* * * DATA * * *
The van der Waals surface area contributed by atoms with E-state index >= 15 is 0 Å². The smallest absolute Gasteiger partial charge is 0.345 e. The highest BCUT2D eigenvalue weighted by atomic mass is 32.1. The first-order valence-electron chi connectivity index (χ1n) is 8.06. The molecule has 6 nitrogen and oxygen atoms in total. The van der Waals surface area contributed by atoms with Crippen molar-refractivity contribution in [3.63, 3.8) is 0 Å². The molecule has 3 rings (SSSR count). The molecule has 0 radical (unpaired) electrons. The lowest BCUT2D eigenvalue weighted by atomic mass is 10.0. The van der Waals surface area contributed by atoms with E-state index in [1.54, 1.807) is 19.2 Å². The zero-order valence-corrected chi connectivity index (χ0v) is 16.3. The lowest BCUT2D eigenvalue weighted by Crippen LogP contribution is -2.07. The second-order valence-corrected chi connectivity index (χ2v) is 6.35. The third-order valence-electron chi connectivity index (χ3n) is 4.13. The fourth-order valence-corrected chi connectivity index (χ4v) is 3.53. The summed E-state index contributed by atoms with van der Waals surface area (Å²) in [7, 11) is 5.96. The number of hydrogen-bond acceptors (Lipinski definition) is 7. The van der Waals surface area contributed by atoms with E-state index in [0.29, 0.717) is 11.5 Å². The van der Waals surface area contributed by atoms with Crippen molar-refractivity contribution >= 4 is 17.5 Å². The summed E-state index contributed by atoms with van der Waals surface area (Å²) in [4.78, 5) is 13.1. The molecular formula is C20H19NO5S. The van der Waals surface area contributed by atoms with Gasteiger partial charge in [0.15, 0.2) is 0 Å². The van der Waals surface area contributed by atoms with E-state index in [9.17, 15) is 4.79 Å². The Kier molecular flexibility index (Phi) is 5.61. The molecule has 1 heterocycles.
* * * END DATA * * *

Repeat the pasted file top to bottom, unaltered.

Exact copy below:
The van der Waals surface area contributed by atoms with E-state index >= 15 is 0 Å². The smallest absolute Gasteiger partial charge is 0.345 e. The highest BCUT2D eigenvalue weighted by atomic mass is 32.1. The first-order valence-electron chi connectivity index (χ1n) is 8.06. The molecule has 6 nitrogen and oxygen atoms in total. The van der Waals surface area contributed by atoms with Crippen molar-refractivity contribution in [3.63, 3.8) is 0 Å². The molecule has 3 rings (SSSR count). The molecule has 0 radical (unpaired) electrons. The lowest BCUT2D eigenvalue weighted by atomic mass is 10.0. The van der Waals surface area contributed by atoms with E-state index in [1.54, 1.807) is 19.2 Å². The zero-order valence-corrected chi connectivity index (χ0v) is 16.3. The lowest BCUT2D eigenvalue weighted by Crippen LogP contribution is -2.07. The second-order valence-corrected chi connectivity index (χ2v) is 6.35. The third-order valence-electron chi connectivity index (χ3n) is 4.13. The fourth-order valence-corrected chi connectivity index (χ4v) is 3.53. The summed E-state index contributed by atoms with van der Waals surface area (Å²) in [7, 11) is 5.96. The number of hydrogen-bond acceptors (Lipinski definition) is 7. The van der Waals surface area contributed by atoms with E-state index in [0.29, 0.717) is 11.5 Å². The van der Waals surface area contributed by atoms with Crippen molar-refractivity contribution >= 4 is 17.5 Å². The summed E-state index contributed by atoms with van der Waals surface area (Å²) in [4.78, 5) is 13.1. The molecular formula is C20H19NO5S. The van der Waals surface area contributed by atoms with Gasteiger partial charge in [0.15, 0.2) is 0 Å². The van der Waals surface area contributed by atoms with E-state index in [9.17, 15) is 4.79 Å². The Kier molecular flexibility index (Phi) is 5.61. The molecule has 1 heterocycles.